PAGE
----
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A bizarre new ransomware locks your computer files and only gives them back if you play a round of the game PlayerUnknown’s Battlegrounds (better known as PUBG). First discovered by MalwareHunterTeam and reported by BleepingComputer, the “PUBG ransomware” encrypts desktop files and folders with a PUBG extension.
While this would ordinarily seem like a joke from a hacker who’s really into gaming, the malware really does release its grasp once affected users play PUBG for a few seconds, or about the time it takes to get immediately sniped. As BleepingComputer points out, this isn’t the only malware that wants you to pick up the sticks. A similar (though undistributed) attack created in 2017 returned files after victims scored 0.2 billion in TH12: Undefined Fantastic Object.
In a ransomware attack, a computer is infected with malware that prevents a user from accessing their files by encrypting them. Instead of searching through or deleting these files, a ransomware attack uses them as leverage. Typically, an attacker demands a sum of money before they hand over a decryption key that unlocks the files.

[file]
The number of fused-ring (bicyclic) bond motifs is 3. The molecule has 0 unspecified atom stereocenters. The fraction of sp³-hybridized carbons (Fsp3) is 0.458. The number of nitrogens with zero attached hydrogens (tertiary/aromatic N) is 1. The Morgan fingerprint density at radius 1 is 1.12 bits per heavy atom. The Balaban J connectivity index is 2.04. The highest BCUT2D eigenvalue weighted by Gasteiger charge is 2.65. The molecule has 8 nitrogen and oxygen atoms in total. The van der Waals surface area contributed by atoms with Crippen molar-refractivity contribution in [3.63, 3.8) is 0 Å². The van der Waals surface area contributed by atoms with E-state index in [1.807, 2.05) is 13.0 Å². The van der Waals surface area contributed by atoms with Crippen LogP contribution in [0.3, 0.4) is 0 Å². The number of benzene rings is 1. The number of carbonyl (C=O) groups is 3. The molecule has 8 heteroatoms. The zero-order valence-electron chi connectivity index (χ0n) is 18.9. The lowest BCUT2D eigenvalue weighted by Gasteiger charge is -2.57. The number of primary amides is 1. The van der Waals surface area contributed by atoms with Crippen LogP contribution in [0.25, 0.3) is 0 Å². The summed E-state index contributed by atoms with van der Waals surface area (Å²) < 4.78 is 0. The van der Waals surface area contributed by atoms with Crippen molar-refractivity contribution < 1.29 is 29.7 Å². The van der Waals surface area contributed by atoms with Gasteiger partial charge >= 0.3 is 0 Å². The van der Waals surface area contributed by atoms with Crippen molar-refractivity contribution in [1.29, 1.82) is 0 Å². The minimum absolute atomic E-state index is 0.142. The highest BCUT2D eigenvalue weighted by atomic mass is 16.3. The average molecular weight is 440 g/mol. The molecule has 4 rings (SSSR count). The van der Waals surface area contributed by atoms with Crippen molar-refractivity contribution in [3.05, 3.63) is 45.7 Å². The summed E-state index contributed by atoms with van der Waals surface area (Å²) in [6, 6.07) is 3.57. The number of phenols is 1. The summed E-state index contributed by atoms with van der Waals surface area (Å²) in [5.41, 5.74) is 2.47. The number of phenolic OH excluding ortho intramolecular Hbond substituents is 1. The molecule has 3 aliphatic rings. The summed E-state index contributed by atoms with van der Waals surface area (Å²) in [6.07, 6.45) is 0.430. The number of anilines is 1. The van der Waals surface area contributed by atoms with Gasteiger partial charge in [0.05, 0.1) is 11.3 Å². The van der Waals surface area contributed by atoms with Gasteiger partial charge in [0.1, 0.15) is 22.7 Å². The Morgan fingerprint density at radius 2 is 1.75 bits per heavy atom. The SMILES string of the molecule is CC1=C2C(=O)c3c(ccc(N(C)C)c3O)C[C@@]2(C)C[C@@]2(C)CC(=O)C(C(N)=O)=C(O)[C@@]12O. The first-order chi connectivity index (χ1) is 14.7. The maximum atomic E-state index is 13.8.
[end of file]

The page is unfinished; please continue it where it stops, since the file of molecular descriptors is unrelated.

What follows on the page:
In this case, the ransomware only looks to see if a user is running an executable called “TslGame.” While the ransomware instructions demand users play an hour of the popular shooter, the computer will begin decrypting files around three seconds into the game. It’s unclear how many people have been affected by the virus, but there’s a good chance it’s only a joke.
“Your files is encrypted [sic] by PUBG Ransomeware! But don’t worry! It is not that hard to unlock it. I don’t want money! Just play PUBG 1Hours [sic]!” the ransomware note reads.
If you’re dedicated to Fortnite and can’t get yourself to make the switch, don’t worry. There’s another way to decrypt the files on your computer. The hacker provided a restore code (s2acxx56a2sae5fjh5k2gb5s2e) victims can submit. Although, with this method, you can’t tell your friends how you overcame a ransomware attack by playing video games.
Phillip Tracy is a former technology staff writer at the Daily Dot. He's an expert on smartphones, social media trends, and gadgets. He previously reported on IoT and telecom for RCR Wireless News and contributed to NewBay Media magazine. He now writes for Laptop magazine.